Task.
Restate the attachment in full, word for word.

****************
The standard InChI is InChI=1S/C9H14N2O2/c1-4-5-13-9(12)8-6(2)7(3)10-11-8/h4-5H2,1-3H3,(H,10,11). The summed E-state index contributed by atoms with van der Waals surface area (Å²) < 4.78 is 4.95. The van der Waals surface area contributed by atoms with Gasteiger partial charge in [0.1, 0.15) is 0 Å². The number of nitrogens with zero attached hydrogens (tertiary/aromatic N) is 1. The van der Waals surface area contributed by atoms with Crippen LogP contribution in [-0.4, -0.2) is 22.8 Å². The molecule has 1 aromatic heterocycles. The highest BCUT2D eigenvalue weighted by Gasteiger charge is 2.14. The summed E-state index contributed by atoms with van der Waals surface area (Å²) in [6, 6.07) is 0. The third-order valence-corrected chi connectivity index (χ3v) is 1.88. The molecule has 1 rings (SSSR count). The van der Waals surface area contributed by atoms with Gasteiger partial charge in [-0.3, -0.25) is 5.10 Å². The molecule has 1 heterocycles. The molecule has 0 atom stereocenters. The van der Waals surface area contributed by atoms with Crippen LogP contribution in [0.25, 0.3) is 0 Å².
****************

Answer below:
The standard InChI is InChI=1S/C9H14N2O2/c1-4-5-13-9(12)8-6(2)7(3)10-11-8/h4-5H2,1-3H3,(H,10,11). The summed E-state index contributed by atoms with van der Waals surface area (Å²) < 4.78 is 4.95. The van der Waals surface area contributed by atoms with Gasteiger partial charge in [0.1, 0.15) is 0 Å². The number of nitrogens with zero attached hydrogens (tertiary/aromatic N) is 1. The van der Waals surface area contributed by atoms with Crippen LogP contribution in [-0.4, -0.2) is 22.8 Å². The molecule has 1 aromatic heterocycles. The highest BCUT2D eigenvalue weighted by Gasteiger charge is 2.14. The summed E-state index contributed by atoms with van der Waals surface area (Å²) in [6, 6.07) is 0. The third-order valence-corrected chi connectivity index (χ3v) is 1.88. The molecule has 1 rings (SSSR count). The van der Waals surface area contributed by atoms with Gasteiger partial charge in [-0.3, -0.25) is 5.10 Å². The molecule has 1 heterocycles. The molecule has 0 atom stereocenters. The van der Waals surface area contributed by atoms with Crippen LogP contribution in [0.25, 0.3) is 0 Å².